Gonzaga: Speaking of heroes, I’m sure Sam Dower fit that bill with many Spokane basketball players. The former GU star grew up in Minnesota and spent much of his time near the area Floyd was killed. Jim Meehan talked with Dower yesterday and has his thoughts and comments in this story. … There will be big changes around The Basketball Tournament. So much so, the Colorado group backed out. … Around the WCC, BYU athletes are back on campus, going through voluntary workouts.

EWU: Larry spoke with Riley Corcoran, the voice of the Montana Grizzlies, for the latest Press Box podcast.

Seahawks: Pete Carroll has always had his players’ backs, no matter the situation. That is no different today. … Bobby Wagner sees the societal unrest occurring now as an opportunity. … The Hawks signed draft pick Colby Parkinson yesterday. … The Hawks, and other NFL teams, will have to hold their training camp at home. … Where do you think the Hawks still need help?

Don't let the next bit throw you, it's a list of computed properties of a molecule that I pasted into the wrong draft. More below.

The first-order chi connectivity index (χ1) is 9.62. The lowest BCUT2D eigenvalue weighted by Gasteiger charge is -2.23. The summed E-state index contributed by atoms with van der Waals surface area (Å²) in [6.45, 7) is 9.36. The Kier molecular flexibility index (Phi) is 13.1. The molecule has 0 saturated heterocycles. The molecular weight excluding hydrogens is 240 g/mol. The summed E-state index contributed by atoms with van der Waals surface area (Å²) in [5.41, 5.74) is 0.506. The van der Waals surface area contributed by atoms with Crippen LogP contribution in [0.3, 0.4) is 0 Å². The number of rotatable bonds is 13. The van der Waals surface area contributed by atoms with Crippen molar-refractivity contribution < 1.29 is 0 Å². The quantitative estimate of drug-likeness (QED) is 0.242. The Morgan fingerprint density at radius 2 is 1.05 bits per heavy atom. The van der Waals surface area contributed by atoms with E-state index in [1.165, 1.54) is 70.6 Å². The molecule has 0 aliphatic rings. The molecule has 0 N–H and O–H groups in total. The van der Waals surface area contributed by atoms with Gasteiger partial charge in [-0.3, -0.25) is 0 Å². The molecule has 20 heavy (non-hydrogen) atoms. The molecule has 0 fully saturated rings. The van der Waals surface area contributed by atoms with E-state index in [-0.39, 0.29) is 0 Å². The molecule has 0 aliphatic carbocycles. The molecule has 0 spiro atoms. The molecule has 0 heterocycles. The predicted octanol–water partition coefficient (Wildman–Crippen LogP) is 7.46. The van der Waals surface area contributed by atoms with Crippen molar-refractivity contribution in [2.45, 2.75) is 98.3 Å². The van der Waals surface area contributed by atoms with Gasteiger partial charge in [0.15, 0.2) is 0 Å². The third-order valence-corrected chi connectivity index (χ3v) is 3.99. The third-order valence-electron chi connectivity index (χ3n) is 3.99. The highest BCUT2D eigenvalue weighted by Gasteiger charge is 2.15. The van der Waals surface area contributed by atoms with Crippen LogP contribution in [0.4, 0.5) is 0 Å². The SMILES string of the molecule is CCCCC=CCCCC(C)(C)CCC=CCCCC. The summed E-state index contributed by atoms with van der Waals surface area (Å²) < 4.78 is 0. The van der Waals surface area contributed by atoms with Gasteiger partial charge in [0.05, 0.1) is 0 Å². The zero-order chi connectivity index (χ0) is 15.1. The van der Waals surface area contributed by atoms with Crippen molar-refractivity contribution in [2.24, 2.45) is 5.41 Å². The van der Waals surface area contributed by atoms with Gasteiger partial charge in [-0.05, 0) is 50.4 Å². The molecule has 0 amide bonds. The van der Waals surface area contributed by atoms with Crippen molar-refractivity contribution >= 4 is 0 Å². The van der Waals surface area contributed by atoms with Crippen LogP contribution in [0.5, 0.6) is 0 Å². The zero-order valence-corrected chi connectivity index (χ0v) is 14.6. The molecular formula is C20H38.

Sounders: The MLS’ players are voting on a return-to-work proposal.

•••       

• Hopefully, I won’t be writing another appreciation for a while. It would be nice to take a month or so and not have to think about what someone meant to me years ago. And it would also be nice to have the virus go away. And for our society’s problems disappear without any hard work. Not sure any of that is going to happen though. Until later …